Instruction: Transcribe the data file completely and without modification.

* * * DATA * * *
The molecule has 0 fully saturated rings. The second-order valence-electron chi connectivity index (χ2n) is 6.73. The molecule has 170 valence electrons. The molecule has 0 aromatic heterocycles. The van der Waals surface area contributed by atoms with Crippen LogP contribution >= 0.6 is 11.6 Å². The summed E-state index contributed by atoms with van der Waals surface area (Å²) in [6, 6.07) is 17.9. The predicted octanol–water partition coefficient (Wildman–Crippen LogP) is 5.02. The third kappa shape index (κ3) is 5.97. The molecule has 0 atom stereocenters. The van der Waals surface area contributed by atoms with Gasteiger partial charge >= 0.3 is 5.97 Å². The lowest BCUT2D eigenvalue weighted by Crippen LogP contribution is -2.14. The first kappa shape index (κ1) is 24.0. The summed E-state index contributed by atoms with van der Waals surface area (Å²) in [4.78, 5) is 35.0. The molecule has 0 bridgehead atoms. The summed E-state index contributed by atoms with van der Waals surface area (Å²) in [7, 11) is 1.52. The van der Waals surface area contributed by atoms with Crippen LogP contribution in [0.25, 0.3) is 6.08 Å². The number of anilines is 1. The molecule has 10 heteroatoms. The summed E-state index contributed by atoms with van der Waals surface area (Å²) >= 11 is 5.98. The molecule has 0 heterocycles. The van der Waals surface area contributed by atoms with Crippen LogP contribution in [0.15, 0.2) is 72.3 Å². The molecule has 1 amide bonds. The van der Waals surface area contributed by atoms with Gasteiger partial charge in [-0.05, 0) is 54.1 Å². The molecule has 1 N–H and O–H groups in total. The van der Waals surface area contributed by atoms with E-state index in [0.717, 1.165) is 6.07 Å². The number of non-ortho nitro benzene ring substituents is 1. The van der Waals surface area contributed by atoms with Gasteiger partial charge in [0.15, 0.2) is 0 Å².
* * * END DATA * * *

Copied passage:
The molecule has 0 fully saturated rings. The second-order valence-electron chi connectivity index (χ2n) is 6.73. The molecule has 170 valence electrons. The molecule has 0 aromatic heterocycles. The van der Waals surface area contributed by atoms with Crippen LogP contribution >= 0.6 is 11.6 Å². The summed E-state index contributed by atoms with van der Waals surface area (Å²) in [6, 6.07) is 17.9. The predicted octanol–water partition coefficient (Wildman–Crippen LogP) is 5.02. The third kappa shape index (κ3) is 5.97. The molecule has 0 atom stereocenters. The van der Waals surface area contributed by atoms with Gasteiger partial charge >= 0.3 is 5.97 Å². The lowest BCUT2D eigenvalue weighted by Crippen LogP contribution is -2.14. The first kappa shape index (κ1) is 24.0. The summed E-state index contributed by atoms with van der Waals surface area (Å²) in [4.78, 5) is 35.0. The molecule has 0 bridgehead atoms. The summed E-state index contributed by atoms with van der Waals surface area (Å²) in [7, 11) is 1.52. The van der Waals surface area contributed by atoms with Crippen LogP contribution in [0.25, 0.3) is 6.08 Å². The number of anilines is 1. The molecule has 10 heteroatoms. The summed E-state index contributed by atoms with van der Waals surface area (Å²) >= 11 is 5.98. The molecule has 0 heterocycles. The van der Waals surface area contributed by atoms with Crippen LogP contribution in [0.15, 0.2) is 72.3 Å². The molecule has 1 amide bonds. The van der Waals surface area contributed by atoms with Gasteiger partial charge in [-0.05, 0) is 54.1 Å². The molecule has 1 N–H and O–H groups in total. The van der Waals surface area contributed by atoms with E-state index in [0.717, 1.165) is 6.07 Å². The number of non-ortho nitro benzene ring substituents is 1. The van der Waals surface area contributed by atoms with Gasteiger partial charge in [0.15, 0.2) is 0 Å².